Abortion is a common experience: At current rates, about one in three American women will have had an abortion by the time she reaches age 45. Moreover, a broad cross section of U.S. women have abortions. 58% of women having abortions are in their 20s; 61% have one or more children; 85% are unmarried; 69% are economically disadvantaged; and 73% report a religious affiliation. No racial or ethnic group makes up a majority: 36% of women obtaining abortions are white non-Hispanic, 30% are black non-Hispanic, 25% are Hispanic and 9% are of other racial backgrounds.
Contraceptive use is a key predictor of women's recourse to abortion. The very small group of American women who are at risk of experiencing an unintended pregnancy but are not using contraceptives account for more than half of all abortions. Many of these women did not think they would get pregnant or had concerns about contraceptive methods. The remainder of abortions occur among the much larger group of women who were using contraceptives in the month they became pregnant. Many of these women report difficulty using contraceptives consistently.
In the 1973 Roe v. Wade decision, the U.S. Supreme Court ruled that a woman, in consultation with her physician, has a constitutionally protected right to choose abortion in the early stages of pregnancy-that is, before viability. In 1992, the Court upheld the basic right to abortion in Planned Parenthood v. Casey. However, it also expanded the ability of the states to enact all but the most extreme restrictions on women's access to abortion. The most common restrictions in effect are parental notification or consent requirements for minors, limitations on public funding, and unnecessary and overly burdensome regulations on abortion facilities.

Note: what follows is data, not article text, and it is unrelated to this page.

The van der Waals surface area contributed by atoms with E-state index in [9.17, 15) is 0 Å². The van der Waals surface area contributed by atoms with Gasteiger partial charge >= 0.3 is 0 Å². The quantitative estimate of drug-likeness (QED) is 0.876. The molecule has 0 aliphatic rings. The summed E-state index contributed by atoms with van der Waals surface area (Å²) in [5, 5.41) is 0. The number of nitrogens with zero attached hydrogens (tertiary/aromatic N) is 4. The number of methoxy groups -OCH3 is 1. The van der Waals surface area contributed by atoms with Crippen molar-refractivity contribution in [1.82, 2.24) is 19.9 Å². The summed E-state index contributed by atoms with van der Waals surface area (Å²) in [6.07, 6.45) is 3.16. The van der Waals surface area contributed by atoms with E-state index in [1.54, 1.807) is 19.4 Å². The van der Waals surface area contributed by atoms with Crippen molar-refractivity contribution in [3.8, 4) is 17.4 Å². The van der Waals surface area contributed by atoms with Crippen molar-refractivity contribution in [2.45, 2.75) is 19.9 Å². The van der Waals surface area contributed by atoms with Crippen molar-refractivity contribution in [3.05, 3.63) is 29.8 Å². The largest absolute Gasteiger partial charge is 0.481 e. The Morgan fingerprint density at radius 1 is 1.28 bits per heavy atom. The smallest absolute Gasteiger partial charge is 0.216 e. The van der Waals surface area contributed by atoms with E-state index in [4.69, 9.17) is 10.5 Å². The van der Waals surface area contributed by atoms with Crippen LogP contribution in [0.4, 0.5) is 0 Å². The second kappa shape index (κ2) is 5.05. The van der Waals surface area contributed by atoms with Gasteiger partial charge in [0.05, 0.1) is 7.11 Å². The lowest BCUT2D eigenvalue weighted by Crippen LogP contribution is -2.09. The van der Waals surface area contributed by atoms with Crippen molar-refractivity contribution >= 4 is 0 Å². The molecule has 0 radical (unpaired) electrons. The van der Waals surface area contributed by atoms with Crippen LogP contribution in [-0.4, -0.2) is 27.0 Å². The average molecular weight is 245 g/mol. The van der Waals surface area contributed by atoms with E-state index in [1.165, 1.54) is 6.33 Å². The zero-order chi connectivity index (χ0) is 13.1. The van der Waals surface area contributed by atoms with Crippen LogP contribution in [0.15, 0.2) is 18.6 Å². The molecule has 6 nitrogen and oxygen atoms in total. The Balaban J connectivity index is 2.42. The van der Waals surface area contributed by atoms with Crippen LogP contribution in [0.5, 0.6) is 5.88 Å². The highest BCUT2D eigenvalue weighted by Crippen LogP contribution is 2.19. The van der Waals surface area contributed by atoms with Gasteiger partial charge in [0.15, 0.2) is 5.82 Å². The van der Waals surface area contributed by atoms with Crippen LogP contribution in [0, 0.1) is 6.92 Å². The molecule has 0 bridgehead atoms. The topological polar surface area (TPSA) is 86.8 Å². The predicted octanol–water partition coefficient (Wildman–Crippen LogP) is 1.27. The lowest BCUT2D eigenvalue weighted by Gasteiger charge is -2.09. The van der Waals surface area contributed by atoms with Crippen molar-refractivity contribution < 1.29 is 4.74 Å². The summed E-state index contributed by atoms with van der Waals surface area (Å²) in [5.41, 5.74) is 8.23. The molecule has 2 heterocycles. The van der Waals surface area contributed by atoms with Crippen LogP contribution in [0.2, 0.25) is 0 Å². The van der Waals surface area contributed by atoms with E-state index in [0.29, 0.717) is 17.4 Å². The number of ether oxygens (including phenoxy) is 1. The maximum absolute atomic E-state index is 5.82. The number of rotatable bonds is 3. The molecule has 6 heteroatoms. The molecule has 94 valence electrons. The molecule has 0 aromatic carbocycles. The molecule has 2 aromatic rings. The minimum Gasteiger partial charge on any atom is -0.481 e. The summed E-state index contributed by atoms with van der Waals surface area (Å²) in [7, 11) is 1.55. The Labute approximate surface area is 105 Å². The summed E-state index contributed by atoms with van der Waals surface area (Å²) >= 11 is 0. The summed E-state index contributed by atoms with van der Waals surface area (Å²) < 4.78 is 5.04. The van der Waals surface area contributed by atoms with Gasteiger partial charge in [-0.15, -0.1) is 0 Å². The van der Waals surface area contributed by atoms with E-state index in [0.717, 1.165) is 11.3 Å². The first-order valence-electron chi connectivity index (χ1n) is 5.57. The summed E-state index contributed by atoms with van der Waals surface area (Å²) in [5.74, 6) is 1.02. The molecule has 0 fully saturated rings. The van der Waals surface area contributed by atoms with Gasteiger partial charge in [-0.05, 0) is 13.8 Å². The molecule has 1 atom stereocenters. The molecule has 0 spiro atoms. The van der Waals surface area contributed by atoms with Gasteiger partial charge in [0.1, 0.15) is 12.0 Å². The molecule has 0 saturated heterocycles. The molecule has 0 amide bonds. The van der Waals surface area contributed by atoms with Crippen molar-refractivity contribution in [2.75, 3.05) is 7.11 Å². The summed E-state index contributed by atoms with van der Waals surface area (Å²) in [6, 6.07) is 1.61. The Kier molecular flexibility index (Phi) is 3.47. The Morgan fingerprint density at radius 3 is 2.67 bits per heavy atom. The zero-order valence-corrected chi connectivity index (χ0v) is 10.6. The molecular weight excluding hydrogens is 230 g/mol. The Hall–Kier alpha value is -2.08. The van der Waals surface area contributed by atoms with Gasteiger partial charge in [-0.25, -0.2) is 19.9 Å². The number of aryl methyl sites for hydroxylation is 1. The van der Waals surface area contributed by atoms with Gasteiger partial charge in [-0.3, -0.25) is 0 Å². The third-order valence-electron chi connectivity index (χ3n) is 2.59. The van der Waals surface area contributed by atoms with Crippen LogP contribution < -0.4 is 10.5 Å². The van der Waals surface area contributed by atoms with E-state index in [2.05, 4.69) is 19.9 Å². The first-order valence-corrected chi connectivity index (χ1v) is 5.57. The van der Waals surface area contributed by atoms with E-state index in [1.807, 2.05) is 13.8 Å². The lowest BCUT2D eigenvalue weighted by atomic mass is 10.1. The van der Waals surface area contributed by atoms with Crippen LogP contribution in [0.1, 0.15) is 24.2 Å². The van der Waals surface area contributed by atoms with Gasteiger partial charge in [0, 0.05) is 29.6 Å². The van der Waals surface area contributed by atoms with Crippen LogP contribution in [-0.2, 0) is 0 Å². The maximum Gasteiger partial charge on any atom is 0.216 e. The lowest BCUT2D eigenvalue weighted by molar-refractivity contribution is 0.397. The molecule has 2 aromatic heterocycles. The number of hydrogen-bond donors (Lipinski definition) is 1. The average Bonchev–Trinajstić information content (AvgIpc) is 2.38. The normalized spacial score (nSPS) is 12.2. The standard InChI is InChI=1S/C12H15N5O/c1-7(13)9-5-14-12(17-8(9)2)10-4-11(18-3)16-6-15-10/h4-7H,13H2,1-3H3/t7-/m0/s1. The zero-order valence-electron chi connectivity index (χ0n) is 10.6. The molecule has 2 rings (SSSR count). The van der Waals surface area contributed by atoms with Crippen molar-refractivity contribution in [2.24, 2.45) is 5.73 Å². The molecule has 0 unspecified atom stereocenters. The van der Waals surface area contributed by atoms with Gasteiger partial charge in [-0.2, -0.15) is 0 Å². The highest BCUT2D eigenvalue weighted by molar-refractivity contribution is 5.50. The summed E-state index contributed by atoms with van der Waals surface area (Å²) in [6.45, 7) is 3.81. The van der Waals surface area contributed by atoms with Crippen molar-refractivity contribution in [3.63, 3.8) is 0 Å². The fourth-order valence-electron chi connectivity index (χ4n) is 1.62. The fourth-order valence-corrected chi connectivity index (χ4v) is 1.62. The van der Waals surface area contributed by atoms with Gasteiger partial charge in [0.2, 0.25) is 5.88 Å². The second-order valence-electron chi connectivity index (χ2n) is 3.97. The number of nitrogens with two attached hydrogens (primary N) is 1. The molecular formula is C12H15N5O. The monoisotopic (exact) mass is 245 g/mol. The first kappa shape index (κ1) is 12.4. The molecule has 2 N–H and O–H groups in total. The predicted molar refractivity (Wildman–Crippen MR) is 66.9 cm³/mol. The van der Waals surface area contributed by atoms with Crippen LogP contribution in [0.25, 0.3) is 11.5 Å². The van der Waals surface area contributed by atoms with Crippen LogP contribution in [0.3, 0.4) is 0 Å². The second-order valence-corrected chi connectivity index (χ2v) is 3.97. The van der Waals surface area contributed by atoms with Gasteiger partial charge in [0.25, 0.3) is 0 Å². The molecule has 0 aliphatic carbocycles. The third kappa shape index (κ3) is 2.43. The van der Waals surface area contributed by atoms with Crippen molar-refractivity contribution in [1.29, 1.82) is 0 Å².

So far this year, 13 states have adopted 21 new restrictions designed to limit access to abortion. These restrictions range from requirements that abortion providers have admitting privileges at local hospitals to bans on insurance coverage to limitations on medication abortion. Access to abortion will become even more difficult in many states because of actions taken this year and, once again, restrictions known as targeted regulations of abortion providers (TRAP). Altogether, 26 states have some sort of TRAP law, a sharp increase from 2000, when only 11 states had such requirements. With the addition of these new laws, 59% of women of reproductive age live in a state that has enacted TRAP provisions.
Washington State requires no parental involvement requirement. Minors may receive an abortion and abortion related services at any age in the State of Washington without the consent of a parent, guardian or the father of the child.
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